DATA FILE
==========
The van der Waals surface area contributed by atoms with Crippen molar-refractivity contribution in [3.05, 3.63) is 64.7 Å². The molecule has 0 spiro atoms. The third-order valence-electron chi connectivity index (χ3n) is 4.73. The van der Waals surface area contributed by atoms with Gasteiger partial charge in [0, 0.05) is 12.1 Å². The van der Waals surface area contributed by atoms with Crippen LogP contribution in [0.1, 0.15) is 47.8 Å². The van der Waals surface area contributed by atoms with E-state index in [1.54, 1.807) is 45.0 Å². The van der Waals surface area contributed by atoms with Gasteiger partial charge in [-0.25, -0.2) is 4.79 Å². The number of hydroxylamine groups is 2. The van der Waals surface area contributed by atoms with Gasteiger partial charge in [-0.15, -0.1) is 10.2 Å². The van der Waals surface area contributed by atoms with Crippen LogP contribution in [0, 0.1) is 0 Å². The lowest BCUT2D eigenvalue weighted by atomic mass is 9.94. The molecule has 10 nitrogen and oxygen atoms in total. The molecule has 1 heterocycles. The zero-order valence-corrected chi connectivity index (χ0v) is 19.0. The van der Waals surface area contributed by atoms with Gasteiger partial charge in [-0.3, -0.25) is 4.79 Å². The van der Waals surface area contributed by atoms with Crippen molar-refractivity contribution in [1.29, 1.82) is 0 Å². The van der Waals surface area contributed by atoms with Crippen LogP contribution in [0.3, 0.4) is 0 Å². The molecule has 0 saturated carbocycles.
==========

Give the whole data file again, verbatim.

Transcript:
The van der Waals surface area contributed by atoms with Crippen molar-refractivity contribution in [3.05, 3.63) is 64.7 Å². The molecule has 0 spiro atoms. The third-order valence-electron chi connectivity index (χ3n) is 4.73. The van der Waals surface area contributed by atoms with Gasteiger partial charge in [0, 0.05) is 12.1 Å². The van der Waals surface area contributed by atoms with Crippen LogP contribution in [0.1, 0.15) is 47.8 Å². The van der Waals surface area contributed by atoms with E-state index in [1.54, 1.807) is 45.0 Å². The van der Waals surface area contributed by atoms with Gasteiger partial charge in [-0.25, -0.2) is 4.79 Å². The number of hydroxylamine groups is 2. The van der Waals surface area contributed by atoms with Gasteiger partial charge in [-0.15, -0.1) is 10.2 Å². The van der Waals surface area contributed by atoms with Crippen LogP contribution in [0, 0.1) is 0 Å². The lowest BCUT2D eigenvalue weighted by atomic mass is 9.94. The molecule has 10 nitrogen and oxygen atoms in total. The molecule has 1 heterocycles. The zero-order valence-corrected chi connectivity index (χ0v) is 19.0. The van der Waals surface area contributed by atoms with Gasteiger partial charge in [-0.3, -0.25) is 4.79 Å². The van der Waals surface area contributed by atoms with Crippen molar-refractivity contribution in [1.29, 1.82) is 0 Å². The van der Waals surface area contributed by atoms with Crippen LogP contribution in [0.3, 0.4) is 0 Å². The molecule has 0 saturated carbocycles.